Conservative justices on the Supreme Court of the United States have ruled against President Joe Biden’s plan to cancel student debt for millions of borrowers.
This was not a decision made in the best interest of student borrowers. We are infuriated that SCOTUS did not stand by the 43 million students overcome with a total of $1.8 trillion in student debt across this country.
Betsy Centeno, an SF Rising student member and graduate of SF State said, “I’ve been waiting 2 years for President Biden to fulfill the promise he has guaranteed for me and other students suffering from debt. Hearing this news that SCOTUS hammered down on the wrong side of justice is beyond devastating. It will force me to get another job and take out more loans to keep up with the loan repayments that I wasn’t expecting to pay, so I can afford to go to grad school. At the rate of compounding interest, the racial wealth gap, and back-pay on debt I will be paying off my $20,000+ debt for the rest of my life.”
SF Rising has worked tirelessly to organize peers and call on elected officials to cancel student debt over the past few years. Through a student survey of 299 participants conducted in 2021 at SFSU, CCSF, and other Bay Area colleges we found out that 90% of students were struggling with debt and identified as BIPOC. In the Bay Area alone, students are burdened with 26.6 billion dollars of debt collectively. That’s why we’ve been organizing students across the city, activating them in our fight to build support for student debt cancellation.
Our student members were holding their breaths after hearing the news that President Biden had followed through on his promise to cancel student debt, but today, that excitement of knowing that at any moment there could be relief has turned into fear for their futures.
After hearing the Supreme Court ruling on the issue, our Lead Student Organizer, Alex Lalama, who has been leading SF Rising’s student debt cancellation work said, “Cancelling $10-20k was never enough for our students and community struggling against student debt but it was a start for so many who were hoping to see a different future for themselves, and yet, that start was cut short today. The history of this country once stood on free college, and now we have forgotten our roots of education being a human right. No one deserves this financial violence ripping us from a better future for seeking higher education.”
Instead, because of today’s ruling by the Supreme Court, we now have 43 million borrowers holding $1.8 trillion in debt – with Black and Latine students holding a disproportionate amount of that debt – already suffering from a racist and elitist system that maintains the racial wealth gap, who will now fall further behind. Meanwhile, people in power who oppose student debt cancellation had no problem with big corporations receiving debt relief. Silicon Bank was recently bailed out with $25 billion available with the approval of the Treasury Secretary.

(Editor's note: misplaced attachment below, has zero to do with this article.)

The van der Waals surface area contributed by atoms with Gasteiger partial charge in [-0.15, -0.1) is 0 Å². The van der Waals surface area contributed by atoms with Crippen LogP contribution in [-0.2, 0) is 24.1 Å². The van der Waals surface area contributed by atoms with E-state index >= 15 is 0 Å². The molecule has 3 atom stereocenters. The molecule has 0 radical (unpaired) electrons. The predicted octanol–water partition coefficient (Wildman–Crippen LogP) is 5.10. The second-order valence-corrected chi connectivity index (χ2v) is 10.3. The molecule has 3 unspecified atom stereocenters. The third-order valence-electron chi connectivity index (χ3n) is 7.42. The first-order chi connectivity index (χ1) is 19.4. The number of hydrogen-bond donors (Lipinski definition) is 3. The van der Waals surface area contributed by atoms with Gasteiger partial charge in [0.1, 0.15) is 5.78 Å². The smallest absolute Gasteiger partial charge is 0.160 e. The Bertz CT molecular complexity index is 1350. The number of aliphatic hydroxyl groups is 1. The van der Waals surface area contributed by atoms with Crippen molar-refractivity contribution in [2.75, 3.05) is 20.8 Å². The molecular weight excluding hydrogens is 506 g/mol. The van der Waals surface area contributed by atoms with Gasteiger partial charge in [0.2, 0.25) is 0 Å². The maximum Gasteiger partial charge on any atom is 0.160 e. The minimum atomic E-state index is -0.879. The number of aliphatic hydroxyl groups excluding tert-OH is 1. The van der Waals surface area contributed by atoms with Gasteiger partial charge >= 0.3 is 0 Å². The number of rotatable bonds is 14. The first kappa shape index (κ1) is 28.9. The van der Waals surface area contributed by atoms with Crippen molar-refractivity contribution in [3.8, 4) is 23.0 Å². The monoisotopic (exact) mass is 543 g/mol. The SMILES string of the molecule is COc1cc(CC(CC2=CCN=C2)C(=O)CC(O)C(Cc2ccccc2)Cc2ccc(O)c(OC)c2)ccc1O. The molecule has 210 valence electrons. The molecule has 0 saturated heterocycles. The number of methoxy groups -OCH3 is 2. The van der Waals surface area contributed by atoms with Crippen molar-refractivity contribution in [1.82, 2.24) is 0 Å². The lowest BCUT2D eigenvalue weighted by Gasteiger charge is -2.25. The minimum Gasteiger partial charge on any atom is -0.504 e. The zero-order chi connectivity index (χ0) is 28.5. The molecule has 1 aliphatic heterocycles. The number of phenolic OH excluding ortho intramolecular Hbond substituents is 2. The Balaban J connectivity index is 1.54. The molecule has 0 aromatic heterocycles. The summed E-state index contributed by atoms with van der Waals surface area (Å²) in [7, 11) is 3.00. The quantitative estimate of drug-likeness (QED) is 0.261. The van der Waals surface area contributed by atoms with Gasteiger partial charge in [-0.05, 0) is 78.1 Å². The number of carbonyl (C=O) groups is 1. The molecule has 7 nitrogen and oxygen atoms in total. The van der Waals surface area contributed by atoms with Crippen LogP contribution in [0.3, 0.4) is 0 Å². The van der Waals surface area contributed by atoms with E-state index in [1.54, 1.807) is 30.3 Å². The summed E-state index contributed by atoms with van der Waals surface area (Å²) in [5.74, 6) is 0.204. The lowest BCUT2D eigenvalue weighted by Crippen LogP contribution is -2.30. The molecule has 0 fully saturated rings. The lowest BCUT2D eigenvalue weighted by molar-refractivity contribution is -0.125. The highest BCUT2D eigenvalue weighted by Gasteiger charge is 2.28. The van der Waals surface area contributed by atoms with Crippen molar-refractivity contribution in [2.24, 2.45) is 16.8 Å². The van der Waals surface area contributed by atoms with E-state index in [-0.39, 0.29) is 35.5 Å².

Diamund, an SF Rising Student Organizer said, “Why is it acceptable for politicians to give millions of dollars in aid to massive corporations like Ruth’s Chris, Shake Shack, Exxon, Boeing, and Marriott, but not for students who are struggling to pay for a college degree?”
On September 1st, when student loan repayments resume, many student borrowers across the nation will worry about how they will be able to afford paying off those debts. Student member, Cyvanah Byrd-Eley, struggles with debt after recently accomplishing her dreams of successfully attaining a Bachelors of Science in Biology from the University of San Francisco. She shared, “They are shutting down dreams that came to be through the anticipation of a weight being lifted off of many students’ shoulders. For many of us students, debt is the one thing that prevents us from chasing our dreams after college. Instead of going after our passions, we must work any job we can just to make those payments on time.” Now that we’ve experienced a worldwide pandemic and an economic downturn, these factors will greatly exacerbate disparities in repayment for our working-class communities and communities of color, forcing many to choose between paying off their debts or putting food on the table.
We will not stand by and watch the increasing threat to education justice take over our legislature and judicial system and make our higher education system inaccessible to marginalized students. We are demanding that elected officials make decisions in the best interest of our communities who are most negatively impacted by each bad choice they make. San Francisco Rising is committed to organizing students so every student has the opportunity to access free education without the burden of debt or worry of tuition. We couldn’t be more fired up to keep organizing alongside students for the future we all deserve!